There are a few instances where foreign workers can get a work permit without an LMIA.
These work permits, which are often known as LMIA Exempt Work Permits, comprise the following: such as the Comprehensive Economic and Trade Agreement, the North American Free Trade Agreement, or the Comprehensive and Progressive Agreement for the Trans-Pacific Partnership;
In order to demonstrate that they are taking steps to gradually lessen their dependency on temporary foreign workers, employers looking to hire high-wage workers must submit transition plans with their LMIA applications. Employers can demonstrate this by hiring Canadian apprentices or providing evidence of investment in skill training. As an alternative, firms can show how they are helping their highly skilled temporary foreign workers immigrate permanently to Canada. The employer will have to provide an update on the status of the transition plan they submitted if they are selected for an inspection or if they request to renew their LMIA.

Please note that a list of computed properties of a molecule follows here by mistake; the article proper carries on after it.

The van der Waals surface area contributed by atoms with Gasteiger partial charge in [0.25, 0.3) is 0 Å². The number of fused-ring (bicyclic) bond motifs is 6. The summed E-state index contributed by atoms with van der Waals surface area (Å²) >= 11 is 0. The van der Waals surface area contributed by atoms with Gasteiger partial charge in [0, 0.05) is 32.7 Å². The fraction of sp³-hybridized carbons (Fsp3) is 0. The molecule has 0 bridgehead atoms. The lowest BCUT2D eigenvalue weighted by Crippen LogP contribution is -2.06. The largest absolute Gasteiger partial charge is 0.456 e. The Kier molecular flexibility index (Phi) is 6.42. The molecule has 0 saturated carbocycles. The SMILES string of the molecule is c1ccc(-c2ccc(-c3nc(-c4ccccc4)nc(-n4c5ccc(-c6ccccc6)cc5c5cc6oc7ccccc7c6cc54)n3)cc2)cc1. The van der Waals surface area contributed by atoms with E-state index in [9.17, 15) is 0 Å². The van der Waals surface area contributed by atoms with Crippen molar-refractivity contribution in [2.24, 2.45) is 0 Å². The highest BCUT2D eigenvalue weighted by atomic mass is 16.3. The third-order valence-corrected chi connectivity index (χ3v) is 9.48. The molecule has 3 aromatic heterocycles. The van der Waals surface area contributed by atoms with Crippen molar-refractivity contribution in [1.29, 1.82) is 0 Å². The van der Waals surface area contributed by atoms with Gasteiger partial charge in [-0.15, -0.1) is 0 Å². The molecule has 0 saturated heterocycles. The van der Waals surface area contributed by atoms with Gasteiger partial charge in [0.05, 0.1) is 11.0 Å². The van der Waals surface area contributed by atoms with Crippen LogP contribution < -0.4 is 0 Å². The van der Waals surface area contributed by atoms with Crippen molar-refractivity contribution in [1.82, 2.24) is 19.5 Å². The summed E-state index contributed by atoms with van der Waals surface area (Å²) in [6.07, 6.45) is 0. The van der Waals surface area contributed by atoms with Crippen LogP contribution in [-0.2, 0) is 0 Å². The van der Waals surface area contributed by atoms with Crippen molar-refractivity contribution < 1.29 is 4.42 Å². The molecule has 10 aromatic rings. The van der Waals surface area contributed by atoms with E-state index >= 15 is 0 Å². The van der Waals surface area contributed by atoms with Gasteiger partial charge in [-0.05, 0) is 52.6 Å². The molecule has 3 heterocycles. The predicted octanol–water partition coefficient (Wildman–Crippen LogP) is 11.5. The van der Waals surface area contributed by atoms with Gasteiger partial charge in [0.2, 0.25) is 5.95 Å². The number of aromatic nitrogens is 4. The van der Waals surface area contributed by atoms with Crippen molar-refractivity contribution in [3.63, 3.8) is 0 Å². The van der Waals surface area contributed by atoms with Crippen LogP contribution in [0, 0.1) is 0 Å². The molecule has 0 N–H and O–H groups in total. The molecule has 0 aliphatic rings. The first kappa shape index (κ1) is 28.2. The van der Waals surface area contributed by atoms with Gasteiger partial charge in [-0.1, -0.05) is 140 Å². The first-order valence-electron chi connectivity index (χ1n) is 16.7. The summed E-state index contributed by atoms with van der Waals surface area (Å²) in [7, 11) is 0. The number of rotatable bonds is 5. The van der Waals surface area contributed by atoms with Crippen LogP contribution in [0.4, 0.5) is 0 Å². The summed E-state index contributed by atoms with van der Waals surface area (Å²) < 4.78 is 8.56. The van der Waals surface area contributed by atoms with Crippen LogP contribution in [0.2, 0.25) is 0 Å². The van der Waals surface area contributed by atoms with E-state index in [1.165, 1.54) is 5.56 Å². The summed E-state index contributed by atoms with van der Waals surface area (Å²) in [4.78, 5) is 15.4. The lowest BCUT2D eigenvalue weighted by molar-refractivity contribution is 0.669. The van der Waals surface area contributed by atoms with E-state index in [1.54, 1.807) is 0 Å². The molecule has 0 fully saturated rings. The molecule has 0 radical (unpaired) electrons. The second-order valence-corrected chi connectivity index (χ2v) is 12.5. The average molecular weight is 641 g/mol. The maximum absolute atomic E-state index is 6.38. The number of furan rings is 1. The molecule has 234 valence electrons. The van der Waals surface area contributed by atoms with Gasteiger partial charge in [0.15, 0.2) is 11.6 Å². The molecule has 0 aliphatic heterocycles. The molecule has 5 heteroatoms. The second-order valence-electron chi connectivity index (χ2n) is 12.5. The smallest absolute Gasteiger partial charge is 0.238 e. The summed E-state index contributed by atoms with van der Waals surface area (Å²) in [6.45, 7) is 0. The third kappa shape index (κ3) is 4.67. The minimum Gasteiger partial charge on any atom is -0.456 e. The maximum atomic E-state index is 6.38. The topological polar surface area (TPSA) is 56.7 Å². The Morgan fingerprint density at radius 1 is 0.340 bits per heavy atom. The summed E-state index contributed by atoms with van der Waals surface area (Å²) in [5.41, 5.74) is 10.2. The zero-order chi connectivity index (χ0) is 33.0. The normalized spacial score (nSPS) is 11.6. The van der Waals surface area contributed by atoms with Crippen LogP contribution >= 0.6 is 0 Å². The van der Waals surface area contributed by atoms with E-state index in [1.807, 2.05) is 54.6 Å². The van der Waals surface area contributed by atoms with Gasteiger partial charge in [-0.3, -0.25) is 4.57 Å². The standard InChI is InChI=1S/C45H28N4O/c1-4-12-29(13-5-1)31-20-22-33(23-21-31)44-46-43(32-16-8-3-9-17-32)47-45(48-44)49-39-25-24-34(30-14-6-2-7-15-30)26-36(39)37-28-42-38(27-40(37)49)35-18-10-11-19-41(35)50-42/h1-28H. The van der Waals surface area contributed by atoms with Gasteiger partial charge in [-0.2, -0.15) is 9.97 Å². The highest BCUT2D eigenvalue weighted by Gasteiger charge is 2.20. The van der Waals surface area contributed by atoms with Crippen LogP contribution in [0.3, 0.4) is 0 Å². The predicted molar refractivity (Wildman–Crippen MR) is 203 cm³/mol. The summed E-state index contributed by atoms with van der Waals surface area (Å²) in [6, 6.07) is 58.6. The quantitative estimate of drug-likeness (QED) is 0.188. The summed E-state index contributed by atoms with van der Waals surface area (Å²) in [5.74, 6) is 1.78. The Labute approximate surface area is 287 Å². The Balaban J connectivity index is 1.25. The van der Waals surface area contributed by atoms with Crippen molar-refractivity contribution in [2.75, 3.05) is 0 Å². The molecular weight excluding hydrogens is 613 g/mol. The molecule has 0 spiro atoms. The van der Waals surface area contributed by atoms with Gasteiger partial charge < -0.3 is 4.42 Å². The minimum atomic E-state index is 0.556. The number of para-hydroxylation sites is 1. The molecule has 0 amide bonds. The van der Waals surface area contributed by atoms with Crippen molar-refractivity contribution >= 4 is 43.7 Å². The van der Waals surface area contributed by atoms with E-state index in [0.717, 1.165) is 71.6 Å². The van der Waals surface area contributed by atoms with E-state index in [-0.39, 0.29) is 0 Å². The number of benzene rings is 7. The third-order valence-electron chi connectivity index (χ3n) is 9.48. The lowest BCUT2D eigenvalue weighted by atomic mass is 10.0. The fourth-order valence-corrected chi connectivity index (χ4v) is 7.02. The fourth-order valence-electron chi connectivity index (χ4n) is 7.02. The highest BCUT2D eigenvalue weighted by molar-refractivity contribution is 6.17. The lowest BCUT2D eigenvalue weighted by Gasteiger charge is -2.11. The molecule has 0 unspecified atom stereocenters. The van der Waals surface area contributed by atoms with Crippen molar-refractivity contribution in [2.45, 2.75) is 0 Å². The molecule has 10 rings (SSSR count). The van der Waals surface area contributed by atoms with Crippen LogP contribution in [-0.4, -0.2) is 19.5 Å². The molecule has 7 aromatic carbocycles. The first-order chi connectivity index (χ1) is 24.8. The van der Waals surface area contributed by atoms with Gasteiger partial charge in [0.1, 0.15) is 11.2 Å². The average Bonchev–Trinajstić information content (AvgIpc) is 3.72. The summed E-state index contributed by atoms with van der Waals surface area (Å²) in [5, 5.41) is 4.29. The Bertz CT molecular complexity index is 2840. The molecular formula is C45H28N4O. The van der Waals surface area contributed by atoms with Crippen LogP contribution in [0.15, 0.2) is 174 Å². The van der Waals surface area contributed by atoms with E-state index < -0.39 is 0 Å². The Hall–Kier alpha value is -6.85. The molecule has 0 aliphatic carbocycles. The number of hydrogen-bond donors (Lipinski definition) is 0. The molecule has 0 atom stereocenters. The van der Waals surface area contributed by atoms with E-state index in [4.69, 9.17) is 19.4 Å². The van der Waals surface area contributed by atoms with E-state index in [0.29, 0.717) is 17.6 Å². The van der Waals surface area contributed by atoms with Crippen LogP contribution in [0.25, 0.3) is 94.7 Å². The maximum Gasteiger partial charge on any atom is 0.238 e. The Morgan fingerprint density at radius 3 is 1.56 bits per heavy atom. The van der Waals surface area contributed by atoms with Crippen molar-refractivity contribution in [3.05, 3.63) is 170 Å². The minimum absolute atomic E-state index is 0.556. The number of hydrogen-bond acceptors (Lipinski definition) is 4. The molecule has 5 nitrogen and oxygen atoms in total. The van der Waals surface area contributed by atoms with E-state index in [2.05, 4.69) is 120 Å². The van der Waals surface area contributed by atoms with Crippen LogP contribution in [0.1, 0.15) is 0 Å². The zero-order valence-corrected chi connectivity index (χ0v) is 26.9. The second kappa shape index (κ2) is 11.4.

The transition plans are created to make sure that firms who are looking for foreign labour are accomplishing the goals of the Temporary Foreign Worker Program (TFWP). This means that companies are only employing the TFWP as a very last resort to fill temporary labour shortages when there are no qualified Canadians available, guaranteeing that Canadians get first crack at open positions.
Transition plans are not required to be submitted with a LMIA application from employers looking to hire low-wage workers. But they have to adhere to a distinct set of rules.
The Canadian government has instituted a limitation to restrict the number of low-wage temporary foreign employees that a company can hire in order to guarantee that Canadians are always given preference for open positions under the TFWP. Additionally, processing of the LMIA may be denied for some low-wage jobs. The percentage of low-wage temporary foreign workers who may work for an employer who has 10 or more employees may not exceed 20% of their total workforce.
Employers who pay less than the provincial/territorial median hourly wage are required to: